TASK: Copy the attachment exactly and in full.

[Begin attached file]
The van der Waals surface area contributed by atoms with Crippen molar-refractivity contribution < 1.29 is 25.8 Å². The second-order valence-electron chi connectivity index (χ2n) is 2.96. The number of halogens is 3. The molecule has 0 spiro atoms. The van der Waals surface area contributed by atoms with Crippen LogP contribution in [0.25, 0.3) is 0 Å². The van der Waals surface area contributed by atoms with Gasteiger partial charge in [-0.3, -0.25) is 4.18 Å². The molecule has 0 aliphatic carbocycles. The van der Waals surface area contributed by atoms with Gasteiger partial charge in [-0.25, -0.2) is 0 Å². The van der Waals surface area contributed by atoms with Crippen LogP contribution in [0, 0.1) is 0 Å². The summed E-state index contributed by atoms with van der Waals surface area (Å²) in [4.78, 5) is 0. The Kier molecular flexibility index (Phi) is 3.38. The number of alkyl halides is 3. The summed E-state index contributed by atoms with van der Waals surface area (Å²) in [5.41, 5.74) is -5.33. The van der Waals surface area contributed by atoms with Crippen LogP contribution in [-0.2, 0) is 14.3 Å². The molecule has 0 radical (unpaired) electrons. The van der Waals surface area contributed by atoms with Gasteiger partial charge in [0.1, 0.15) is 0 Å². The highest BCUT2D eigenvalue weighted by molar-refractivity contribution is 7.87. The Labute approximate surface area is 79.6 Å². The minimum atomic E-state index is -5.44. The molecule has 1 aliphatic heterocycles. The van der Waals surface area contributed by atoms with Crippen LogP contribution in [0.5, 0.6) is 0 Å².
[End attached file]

The van der Waals surface area contributed by atoms with Crippen molar-refractivity contribution < 1.29 is 25.8 Å². The second-order valence-electron chi connectivity index (χ2n) is 2.96. The number of halogens is 3. The molecule has 0 spiro atoms. The van der Waals surface area contributed by atoms with Crippen LogP contribution in [0.25, 0.3) is 0 Å². The van der Waals surface area contributed by atoms with Gasteiger partial charge in [-0.3, -0.25) is 4.18 Å². The molecule has 0 aliphatic carbocycles. The van der Waals surface area contributed by atoms with Gasteiger partial charge in [-0.25, -0.2) is 0 Å². The van der Waals surface area contributed by atoms with Crippen LogP contribution in [0, 0.1) is 0 Å². The summed E-state index contributed by atoms with van der Waals surface area (Å²) in [4.78, 5) is 0. The Kier molecular flexibility index (Phi) is 3.38. The number of alkyl halides is 3. The summed E-state index contributed by atoms with van der Waals surface area (Å²) in [5.41, 5.74) is -5.33. The van der Waals surface area contributed by atoms with Crippen LogP contribution in [-0.2, 0) is 14.3 Å². The molecule has 0 radical (unpaired) electrons. The van der Waals surface area contributed by atoms with Gasteiger partial charge in [0.1, 0.15) is 0 Å². The highest BCUT2D eigenvalue weighted by molar-refractivity contribution is 7.87. The Labute approximate surface area is 79.6 Å². The minimum atomic E-state index is -5.44. The molecule has 1 aliphatic heterocycles. The van der Waals surface area contributed by atoms with Crippen LogP contribution in [0.5, 0.6) is 0 Å².